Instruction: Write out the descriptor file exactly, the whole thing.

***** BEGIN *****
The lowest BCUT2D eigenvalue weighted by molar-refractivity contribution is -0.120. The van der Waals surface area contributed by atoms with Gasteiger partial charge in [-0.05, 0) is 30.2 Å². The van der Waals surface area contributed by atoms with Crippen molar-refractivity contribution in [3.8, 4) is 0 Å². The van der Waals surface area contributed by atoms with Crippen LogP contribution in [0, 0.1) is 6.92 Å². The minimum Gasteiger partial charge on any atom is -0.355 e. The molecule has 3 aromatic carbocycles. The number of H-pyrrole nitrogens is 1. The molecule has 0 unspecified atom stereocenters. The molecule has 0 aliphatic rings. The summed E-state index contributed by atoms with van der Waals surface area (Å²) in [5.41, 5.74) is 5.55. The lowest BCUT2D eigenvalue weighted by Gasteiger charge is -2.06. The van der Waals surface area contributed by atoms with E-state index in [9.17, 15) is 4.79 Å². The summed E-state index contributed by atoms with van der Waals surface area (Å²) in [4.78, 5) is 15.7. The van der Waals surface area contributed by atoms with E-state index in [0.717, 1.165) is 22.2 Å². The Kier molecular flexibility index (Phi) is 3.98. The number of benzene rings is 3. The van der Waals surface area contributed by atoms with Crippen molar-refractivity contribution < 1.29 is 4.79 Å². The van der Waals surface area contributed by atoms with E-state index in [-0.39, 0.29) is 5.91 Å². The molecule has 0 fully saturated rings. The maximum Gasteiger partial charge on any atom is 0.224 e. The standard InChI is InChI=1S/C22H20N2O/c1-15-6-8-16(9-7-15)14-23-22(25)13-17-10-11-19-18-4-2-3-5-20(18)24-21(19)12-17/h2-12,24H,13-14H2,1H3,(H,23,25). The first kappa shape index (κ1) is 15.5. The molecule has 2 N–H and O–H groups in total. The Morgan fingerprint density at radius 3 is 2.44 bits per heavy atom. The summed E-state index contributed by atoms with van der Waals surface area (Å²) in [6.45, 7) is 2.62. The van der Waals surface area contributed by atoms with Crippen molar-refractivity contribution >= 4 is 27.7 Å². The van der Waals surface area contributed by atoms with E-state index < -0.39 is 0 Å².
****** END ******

The lowest BCUT2D eigenvalue weighted by molar-refractivity contribution is -0.120. The van der Waals surface area contributed by atoms with Gasteiger partial charge in [-0.05, 0) is 30.2 Å². The van der Waals surface area contributed by atoms with Crippen molar-refractivity contribution in [3.8, 4) is 0 Å². The van der Waals surface area contributed by atoms with Crippen LogP contribution in [0, 0.1) is 6.92 Å². The minimum Gasteiger partial charge on any atom is -0.355 e. The molecule has 3 aromatic carbocycles. The number of H-pyrrole nitrogens is 1. The molecule has 0 unspecified atom stereocenters. The molecule has 0 aliphatic rings. The summed E-state index contributed by atoms with van der Waals surface area (Å²) in [5.41, 5.74) is 5.55. The lowest BCUT2D eigenvalue weighted by Gasteiger charge is -2.06. The van der Waals surface area contributed by atoms with E-state index in [9.17, 15) is 4.79 Å². The summed E-state index contributed by atoms with van der Waals surface area (Å²) in [4.78, 5) is 15.7. The van der Waals surface area contributed by atoms with E-state index in [0.717, 1.165) is 22.2 Å². The Kier molecular flexibility index (Phi) is 3.98. The number of benzene rings is 3. The van der Waals surface area contributed by atoms with Crippen molar-refractivity contribution < 1.29 is 4.79 Å². The van der Waals surface area contributed by atoms with E-state index in [-0.39, 0.29) is 5.91 Å². The molecule has 0 fully saturated rings. The maximum Gasteiger partial charge on any atom is 0.224 e. The standard InChI is InChI=1S/C22H20N2O/c1-15-6-8-16(9-7-15)14-23-22(25)13-17-10-11-19-18-4-2-3-5-20(18)24-21(19)12-17/h2-12,24H,13-14H2,1H3,(H,23,25). The first kappa shape index (κ1) is 15.5. The molecule has 2 N–H and O–H groups in total. The Morgan fingerprint density at radius 3 is 2.44 bits per heavy atom. The summed E-state index contributed by atoms with van der Waals surface area (Å²) in [6.45, 7) is 2.62. The van der Waals surface area contributed by atoms with Crippen molar-refractivity contribution >= 4 is 27.7 Å². The van der Waals surface area contributed by atoms with E-state index < -0.39 is 0 Å².